–     Storage – the Land Registry will electronically store the title details negating the need to keep the title deeds lodged in a strong room or bank for safe keeping;

–     Protection – registration is the best way to protect your ownership and ensure that the Land Registry requires your involvement in any sale or mortgage of the property;

–     Protection – registration minimises the risk of future adverse possession (“squatters’ rights”) claims;

–     Future Sales – it ensures that any queries over your title can be resolved prior to any future sale:  sales can be held up or even fall through due to queries over the title which could have been resolved in advance by voluntary registration;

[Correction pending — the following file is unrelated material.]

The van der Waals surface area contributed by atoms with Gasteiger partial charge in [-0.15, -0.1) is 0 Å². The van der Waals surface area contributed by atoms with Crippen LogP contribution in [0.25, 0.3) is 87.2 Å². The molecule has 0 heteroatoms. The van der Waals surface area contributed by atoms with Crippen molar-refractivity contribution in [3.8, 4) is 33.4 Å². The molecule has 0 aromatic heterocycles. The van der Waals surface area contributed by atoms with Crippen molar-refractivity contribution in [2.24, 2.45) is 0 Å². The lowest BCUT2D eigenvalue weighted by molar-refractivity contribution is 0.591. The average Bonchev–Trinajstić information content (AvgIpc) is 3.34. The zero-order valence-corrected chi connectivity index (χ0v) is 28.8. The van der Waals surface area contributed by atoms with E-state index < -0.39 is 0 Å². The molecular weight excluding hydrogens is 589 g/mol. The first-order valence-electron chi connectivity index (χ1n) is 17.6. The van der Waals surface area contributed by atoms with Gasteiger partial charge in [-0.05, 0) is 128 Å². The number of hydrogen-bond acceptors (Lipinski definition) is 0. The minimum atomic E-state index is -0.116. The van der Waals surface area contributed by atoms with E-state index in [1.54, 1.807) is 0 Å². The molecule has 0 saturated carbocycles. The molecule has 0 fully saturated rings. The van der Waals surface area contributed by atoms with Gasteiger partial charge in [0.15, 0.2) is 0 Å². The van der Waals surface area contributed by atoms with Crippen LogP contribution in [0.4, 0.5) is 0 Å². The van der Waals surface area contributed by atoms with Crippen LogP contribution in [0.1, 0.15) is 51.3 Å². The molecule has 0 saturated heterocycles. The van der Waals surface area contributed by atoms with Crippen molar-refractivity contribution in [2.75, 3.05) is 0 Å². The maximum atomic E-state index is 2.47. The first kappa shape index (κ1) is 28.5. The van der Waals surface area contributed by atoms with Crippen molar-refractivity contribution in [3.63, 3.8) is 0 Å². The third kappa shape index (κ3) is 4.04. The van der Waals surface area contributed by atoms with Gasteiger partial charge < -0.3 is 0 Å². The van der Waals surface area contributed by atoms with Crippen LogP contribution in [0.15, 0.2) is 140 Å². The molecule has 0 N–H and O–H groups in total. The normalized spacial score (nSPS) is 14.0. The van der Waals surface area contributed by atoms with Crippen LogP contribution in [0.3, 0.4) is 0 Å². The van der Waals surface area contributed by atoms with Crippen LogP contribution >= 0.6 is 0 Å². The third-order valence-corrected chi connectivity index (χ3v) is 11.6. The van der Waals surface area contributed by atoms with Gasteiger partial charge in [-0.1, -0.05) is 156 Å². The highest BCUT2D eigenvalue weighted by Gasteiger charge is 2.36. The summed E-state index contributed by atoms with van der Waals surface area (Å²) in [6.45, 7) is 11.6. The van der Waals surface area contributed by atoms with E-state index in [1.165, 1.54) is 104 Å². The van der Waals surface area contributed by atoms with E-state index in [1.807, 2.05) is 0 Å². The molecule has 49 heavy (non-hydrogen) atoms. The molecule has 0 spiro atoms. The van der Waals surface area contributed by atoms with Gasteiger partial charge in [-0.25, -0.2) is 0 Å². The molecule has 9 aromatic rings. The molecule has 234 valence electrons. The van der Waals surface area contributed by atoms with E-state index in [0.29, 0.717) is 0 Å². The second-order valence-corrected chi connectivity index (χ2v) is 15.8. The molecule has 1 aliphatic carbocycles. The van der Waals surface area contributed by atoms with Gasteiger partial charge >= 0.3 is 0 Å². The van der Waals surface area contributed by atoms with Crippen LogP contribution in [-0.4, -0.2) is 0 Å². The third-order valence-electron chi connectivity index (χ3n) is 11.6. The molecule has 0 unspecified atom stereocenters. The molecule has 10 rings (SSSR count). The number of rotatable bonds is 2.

–     Getting your affairs in order – registration means that your property affairs are in order and will be more straightforward for your Personal Representatives to deal with.

If you would like to discuss the possibility of a voluntary first registration application then do contact us for a no obligation conversation and we will be able to give you an estimate of the legal fees and Land Registry fees payable.

 

What happens to my property if I don’t make a Will?

By way of an example, husband dies leaving a wife and two children under 18.  He owns a house in his own name worth £375,000 and has savings worth £100,000.  The mortgage on the house is covered by an insurance policy and so the total estate is £475,000.  He had been thinking about making a Will and had expressed the wish that the whole of his estate should pass to his wife but if she had died before him, a trust for the children with capital passing to them at age 30.  Unfortunately he never got around to doing a Will and on his death the Intestacy Rules were applied:

  • The wife gets a legacy of £250,000 which is less than the value of the house.  She also gets the contents of the house and any car which her husband owned.